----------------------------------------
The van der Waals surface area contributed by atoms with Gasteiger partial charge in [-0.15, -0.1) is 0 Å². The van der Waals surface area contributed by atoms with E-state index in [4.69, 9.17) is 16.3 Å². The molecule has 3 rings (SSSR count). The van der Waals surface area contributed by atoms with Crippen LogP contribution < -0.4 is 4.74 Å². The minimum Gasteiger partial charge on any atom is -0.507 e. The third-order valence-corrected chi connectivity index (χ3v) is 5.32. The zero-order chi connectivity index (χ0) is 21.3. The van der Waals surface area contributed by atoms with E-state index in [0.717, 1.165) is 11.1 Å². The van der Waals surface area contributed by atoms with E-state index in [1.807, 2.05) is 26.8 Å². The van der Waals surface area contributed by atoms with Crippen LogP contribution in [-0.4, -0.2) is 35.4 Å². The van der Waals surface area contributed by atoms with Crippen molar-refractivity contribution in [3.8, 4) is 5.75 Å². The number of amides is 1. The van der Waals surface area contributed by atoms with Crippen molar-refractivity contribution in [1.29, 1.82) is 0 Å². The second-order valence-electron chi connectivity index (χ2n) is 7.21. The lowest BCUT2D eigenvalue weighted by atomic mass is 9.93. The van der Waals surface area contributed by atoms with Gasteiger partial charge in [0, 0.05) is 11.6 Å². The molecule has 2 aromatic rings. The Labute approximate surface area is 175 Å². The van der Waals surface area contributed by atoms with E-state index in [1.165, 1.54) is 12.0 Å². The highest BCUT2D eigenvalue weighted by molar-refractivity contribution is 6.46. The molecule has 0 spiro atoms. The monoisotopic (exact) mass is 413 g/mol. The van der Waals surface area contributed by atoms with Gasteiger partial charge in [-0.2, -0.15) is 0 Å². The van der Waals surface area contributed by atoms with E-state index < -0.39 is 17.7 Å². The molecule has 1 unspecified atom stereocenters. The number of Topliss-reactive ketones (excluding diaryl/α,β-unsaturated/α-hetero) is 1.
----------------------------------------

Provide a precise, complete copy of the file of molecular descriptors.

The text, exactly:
The van der Waals surface area contributed by atoms with Gasteiger partial charge in [-0.15, -0.1) is 0 Å². The van der Waals surface area contributed by atoms with E-state index in [4.69, 9.17) is 16.3 Å². The molecule has 3 rings (SSSR count). The van der Waals surface area contributed by atoms with Crippen LogP contribution < -0.4 is 4.74 Å². The minimum Gasteiger partial charge on any atom is -0.507 e. The third-order valence-corrected chi connectivity index (χ3v) is 5.32. The zero-order chi connectivity index (χ0) is 21.3. The van der Waals surface area contributed by atoms with E-state index in [0.717, 1.165) is 11.1 Å². The van der Waals surface area contributed by atoms with E-state index in [1.807, 2.05) is 26.8 Å². The van der Waals surface area contributed by atoms with Crippen LogP contribution in [-0.4, -0.2) is 35.4 Å². The van der Waals surface area contributed by atoms with Crippen molar-refractivity contribution in [3.8, 4) is 5.75 Å². The number of amides is 1. The van der Waals surface area contributed by atoms with Crippen molar-refractivity contribution in [1.29, 1.82) is 0 Å². The second-order valence-electron chi connectivity index (χ2n) is 7.21. The lowest BCUT2D eigenvalue weighted by atomic mass is 9.93. The van der Waals surface area contributed by atoms with Gasteiger partial charge in [0, 0.05) is 11.6 Å². The molecule has 2 aromatic rings. The Labute approximate surface area is 175 Å². The van der Waals surface area contributed by atoms with E-state index in [1.165, 1.54) is 12.0 Å². The highest BCUT2D eigenvalue weighted by molar-refractivity contribution is 6.46. The molecule has 0 spiro atoms. The monoisotopic (exact) mass is 413 g/mol. The van der Waals surface area contributed by atoms with Gasteiger partial charge in [-0.2, -0.15) is 0 Å². The van der Waals surface area contributed by atoms with E-state index < -0.39 is 17.7 Å². The molecule has 1 unspecified atom stereocenters. The number of Topliss-reactive ketones (excluding diaryl/α,β-unsaturated/α-hetero) is 1.